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My Clinical Lesson

By John Elfar, MD

In this era of large competing practices and electronic medical records, there are many patients who do not get the benefit of ever meeting a doctor.  They are often surprised when I introduce myself as they are expecting to meet a mid-level provider.

During training, I received sage advice from Dr. John McDonough, a pioneer in microsurgery then working in Cincinnati.  He told me to always automatically apologize for being late – because surgeons invariably run late in clinic. Although my clinics have run close to the schedule, I always include this apology with my greeting on entering a room.  Patients love the feeling that their time is respected.  My fellowship mentor, Dr. Peter Stern is famous for treating patients very well and he also apologizes for tardiness.  These mentors emphasized something during training that is becoming increasingly obscure in our high technology era – that patients are human beings with apprehensions and fears when they seek the help of a surgeon.

Over the years, the implementation of the electronic medical record taught me another related lesson.  Many of the mandated steps in completing the dreaded computer “encounter”, require a doctor to focus on the computer screen.  Some doctors talk to patients while typing and often have their backs turned to the patient.  I found it unnatural to talk to patients while I was doing computer work.  Patients nowadays seem to be conditioned to have their doctor stare at the screen while talking to them, in much the same manner as they have become acclimated to the doctor running late.  However, patients never like it when their doctor is not facing them while talking to them.  Talking to a patient who is physically behind you in a small windowless room while you are focussed on clicking through the required and often perfunctory steps to complete their visit is not the best way.

My solution to this is to apply the same lesson I learned from Dr. McDonough to this scenario.  I simply apologize to the patient for requirement imposed upon me to do some work at the keyboard.  I then sit silently and do that busy work as best I can.  Then I stop and talk to the patients and then, before returning to the computer, I ask their permission to do so.  These acknowledgements tell patients that I will look them in the eye and talk to them – and that I care what they want.  The very fact that this is important to me transmits respect to patients and they show it.

We all want to be looked directly in the eye when we see a physician. Patients appreciate the effort to acknowledge this basic courtesy, just like they appreciate an acknowledgement of their time.  What is surprising to me as I get older is how often patients indicate that their visit was the first time that the doctor even bothered to put aside the computer, or that they cannot remember the last time they actually spoke to a doctor directly.  Patients want to be looked in the eye and they accept it when asked if the doctor can use the computer.  When asked to share my most precious clinical lesson, it is to apologize for both my lateness and the need to stare at a computer – and to look people in the eye while talking to them.  It works wonders for me.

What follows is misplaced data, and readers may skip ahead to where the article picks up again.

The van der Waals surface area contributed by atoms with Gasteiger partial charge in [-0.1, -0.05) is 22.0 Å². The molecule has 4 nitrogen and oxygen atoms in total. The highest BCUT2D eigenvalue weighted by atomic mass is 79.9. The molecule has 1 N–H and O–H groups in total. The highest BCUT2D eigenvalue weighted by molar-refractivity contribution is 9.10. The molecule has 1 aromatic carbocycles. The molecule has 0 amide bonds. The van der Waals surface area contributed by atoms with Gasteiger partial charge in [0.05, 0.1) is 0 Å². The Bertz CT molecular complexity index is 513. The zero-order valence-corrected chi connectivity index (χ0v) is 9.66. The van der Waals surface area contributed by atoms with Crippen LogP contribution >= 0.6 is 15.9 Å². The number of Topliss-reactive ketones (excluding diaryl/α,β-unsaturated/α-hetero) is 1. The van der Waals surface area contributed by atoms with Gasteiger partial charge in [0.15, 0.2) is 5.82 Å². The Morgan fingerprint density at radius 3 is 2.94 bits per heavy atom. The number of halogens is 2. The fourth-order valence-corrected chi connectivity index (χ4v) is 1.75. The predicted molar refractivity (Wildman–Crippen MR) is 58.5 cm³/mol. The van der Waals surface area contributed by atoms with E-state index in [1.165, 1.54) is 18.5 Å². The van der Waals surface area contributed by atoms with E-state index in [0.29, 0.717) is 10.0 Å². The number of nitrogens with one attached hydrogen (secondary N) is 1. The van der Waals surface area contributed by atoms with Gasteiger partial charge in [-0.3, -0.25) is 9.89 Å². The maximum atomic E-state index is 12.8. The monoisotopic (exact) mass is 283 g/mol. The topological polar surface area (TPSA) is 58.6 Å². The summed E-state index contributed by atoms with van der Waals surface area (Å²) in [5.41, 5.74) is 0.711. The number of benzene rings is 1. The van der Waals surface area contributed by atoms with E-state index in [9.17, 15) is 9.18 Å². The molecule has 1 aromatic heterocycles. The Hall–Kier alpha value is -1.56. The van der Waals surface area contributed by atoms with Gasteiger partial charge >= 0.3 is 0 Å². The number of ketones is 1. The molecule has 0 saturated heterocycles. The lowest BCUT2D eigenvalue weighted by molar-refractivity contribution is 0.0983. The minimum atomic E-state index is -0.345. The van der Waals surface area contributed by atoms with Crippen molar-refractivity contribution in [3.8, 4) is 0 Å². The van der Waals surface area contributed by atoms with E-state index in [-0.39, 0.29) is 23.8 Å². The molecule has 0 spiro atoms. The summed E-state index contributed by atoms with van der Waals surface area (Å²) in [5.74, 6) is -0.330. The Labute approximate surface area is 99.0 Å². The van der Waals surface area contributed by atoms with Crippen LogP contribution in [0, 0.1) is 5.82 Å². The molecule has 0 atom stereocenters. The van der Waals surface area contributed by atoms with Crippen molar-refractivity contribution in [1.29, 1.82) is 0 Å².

Michael and Myrtle E. Baker Professor and Vice Chair Department of Orthopaedics and Rehabilitation
Director, Center for Orthopaedic Research and Translational Science (CORTS)
The Pennsylvania State University College of Medicine
Milton S. Hershey Medical Center

Comments (2)
christopher english
November 9, 2018 5:30 am

Always good to be reminded of these key interpersonal communication skills. Keep up the great work!


Laureen Coffelt, OTR/L, CHT
November 11, 2018 5:14 pm

Wonderfully communicated, Dr. Elfar. I entirely concur, and I have done everything in my power, to honor what you are doing.
It keeps us human, and has incredible healing capacity for the patient,, by doing just as you do. These small efforts have incredible power .
As a patient, I am quick to analyze how providers handle this. I am quick to give them incredible accolades, through survey, or a Thank You Card, when they do.

In contrast, I am happy to say I recently fired an ER Doctor who was failing me, as a knowledgeable patient, based upon what I knew “could be provided”, in service delivery. I had no qualms of doing so, and left AMA! Thank you and please keep on! – Laureen Coffelt


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